Here in Los Angeles, Anadol is working on a number of public art projects, including "UnderLA," a project that uses the L.A. River as a canvas as part of the city's first public art biennial, Current:LA Water, which launches July 16. He and his collaborator, Peggy Weil, will project data visualizations related to water from the 1st Street Bridge and at a second location, Origin of the L.A. River.
Anadol is also working on a piece for the L.A. Department of Transportation for a new building coming to downtown Los Angeles in spring of 2017. “I will be transforming the façade of the building into a live sculpture by using real time GPS information from the city,” Anadol says. “It will become a live installation, and every day will be a different story in the life of the city.”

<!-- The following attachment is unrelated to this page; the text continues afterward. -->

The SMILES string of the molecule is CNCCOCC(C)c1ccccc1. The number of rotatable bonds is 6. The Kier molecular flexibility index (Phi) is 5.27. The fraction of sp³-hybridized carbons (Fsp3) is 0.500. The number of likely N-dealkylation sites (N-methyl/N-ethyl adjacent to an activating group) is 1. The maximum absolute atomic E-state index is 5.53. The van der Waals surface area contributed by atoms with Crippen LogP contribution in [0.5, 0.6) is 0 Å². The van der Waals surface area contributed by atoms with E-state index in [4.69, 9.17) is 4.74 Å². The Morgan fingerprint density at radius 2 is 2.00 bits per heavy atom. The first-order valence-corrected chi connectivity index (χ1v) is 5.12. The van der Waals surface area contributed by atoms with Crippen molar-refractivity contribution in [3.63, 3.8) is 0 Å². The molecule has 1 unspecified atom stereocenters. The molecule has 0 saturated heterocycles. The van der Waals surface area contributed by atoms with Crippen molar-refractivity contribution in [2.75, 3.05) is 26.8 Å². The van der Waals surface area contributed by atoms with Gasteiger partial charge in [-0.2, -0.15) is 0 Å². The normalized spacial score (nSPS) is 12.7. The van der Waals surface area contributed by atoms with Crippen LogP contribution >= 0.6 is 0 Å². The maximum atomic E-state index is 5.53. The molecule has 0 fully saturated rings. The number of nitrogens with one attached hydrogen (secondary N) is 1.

He's also working with other kinds of data. For example, a collaboration with the L.A. Philharmonic and a neuroscientist team attempts to visualize emotions in real time. “Sensorial devices like a smart watch can measure heartbeat, galvanic skin sensors can measure body temperature and a camera can tell by the surface of your face how you feel,” Anadol says. “This is where we are going,” adding with his trademark optimism, “That is pretty inspiring.”